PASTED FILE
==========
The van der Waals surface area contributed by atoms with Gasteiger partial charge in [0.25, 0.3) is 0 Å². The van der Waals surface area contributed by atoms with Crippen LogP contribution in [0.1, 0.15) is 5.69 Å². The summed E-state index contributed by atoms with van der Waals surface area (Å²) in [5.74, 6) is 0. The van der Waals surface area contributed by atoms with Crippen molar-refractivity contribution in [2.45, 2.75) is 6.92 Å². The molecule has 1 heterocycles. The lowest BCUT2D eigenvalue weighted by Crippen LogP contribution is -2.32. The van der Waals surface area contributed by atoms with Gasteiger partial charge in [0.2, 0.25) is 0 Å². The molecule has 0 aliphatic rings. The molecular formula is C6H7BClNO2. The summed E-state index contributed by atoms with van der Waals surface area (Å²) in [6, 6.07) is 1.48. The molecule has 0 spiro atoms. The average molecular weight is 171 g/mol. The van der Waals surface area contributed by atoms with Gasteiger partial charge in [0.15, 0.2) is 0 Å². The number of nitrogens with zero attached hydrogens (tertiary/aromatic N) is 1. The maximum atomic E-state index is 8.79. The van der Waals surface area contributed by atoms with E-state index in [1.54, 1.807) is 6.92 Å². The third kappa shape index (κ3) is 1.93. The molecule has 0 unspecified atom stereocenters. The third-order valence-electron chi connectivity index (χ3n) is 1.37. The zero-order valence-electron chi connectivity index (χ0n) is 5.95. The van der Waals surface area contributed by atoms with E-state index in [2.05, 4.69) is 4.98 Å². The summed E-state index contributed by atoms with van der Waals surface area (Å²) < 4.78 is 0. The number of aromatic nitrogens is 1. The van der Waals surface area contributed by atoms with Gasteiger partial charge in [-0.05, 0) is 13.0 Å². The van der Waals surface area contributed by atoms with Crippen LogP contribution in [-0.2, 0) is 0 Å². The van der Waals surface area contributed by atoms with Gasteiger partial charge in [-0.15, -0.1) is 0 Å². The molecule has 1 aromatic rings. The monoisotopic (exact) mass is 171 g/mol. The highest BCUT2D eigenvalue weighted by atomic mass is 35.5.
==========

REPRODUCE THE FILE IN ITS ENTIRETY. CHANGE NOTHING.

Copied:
The van der Waals surface area contributed by atoms with Gasteiger partial charge in [0.25, 0.3) is 0 Å². The van der Waals surface area contributed by atoms with Crippen LogP contribution in [0.1, 0.15) is 5.69 Å². The summed E-state index contributed by atoms with van der Waals surface area (Å²) in [5.74, 6) is 0. The van der Waals surface area contributed by atoms with Crippen molar-refractivity contribution in [2.45, 2.75) is 6.92 Å². The molecule has 1 heterocycles. The lowest BCUT2D eigenvalue weighted by Crippen LogP contribution is -2.32. The van der Waals surface area contributed by atoms with Gasteiger partial charge in [0.2, 0.25) is 0 Å². The molecule has 0 aliphatic rings. The molecular formula is C6H7BClNO2. The summed E-state index contributed by atoms with van der Waals surface area (Å²) in [6, 6.07) is 1.48. The molecule has 0 spiro atoms. The average molecular weight is 171 g/mol. The van der Waals surface area contributed by atoms with Gasteiger partial charge in [0.15, 0.2) is 0 Å². The number of nitrogens with zero attached hydrogens (tertiary/aromatic N) is 1. The maximum atomic E-state index is 8.79. The van der Waals surface area contributed by atoms with E-state index in [1.54, 1.807) is 6.92 Å². The third kappa shape index (κ3) is 1.93. The molecule has 0 unspecified atom stereocenters. The third-order valence-electron chi connectivity index (χ3n) is 1.37. The zero-order valence-electron chi connectivity index (χ0n) is 5.95. The van der Waals surface area contributed by atoms with E-state index in [2.05, 4.69) is 4.98 Å². The summed E-state index contributed by atoms with van der Waals surface area (Å²) < 4.78 is 0. The number of aromatic nitrogens is 1. The van der Waals surface area contributed by atoms with Gasteiger partial charge in [-0.05, 0) is 13.0 Å². The van der Waals surface area contributed by atoms with Crippen LogP contribution in [-0.2, 0) is 0 Å². The van der Waals surface area contributed by atoms with Gasteiger partial charge in [-0.15, -0.1) is 0 Å². The molecule has 1 aromatic rings. The monoisotopic (exact) mass is 171 g/mol. The highest BCUT2D eigenvalue weighted by atomic mass is 35.5.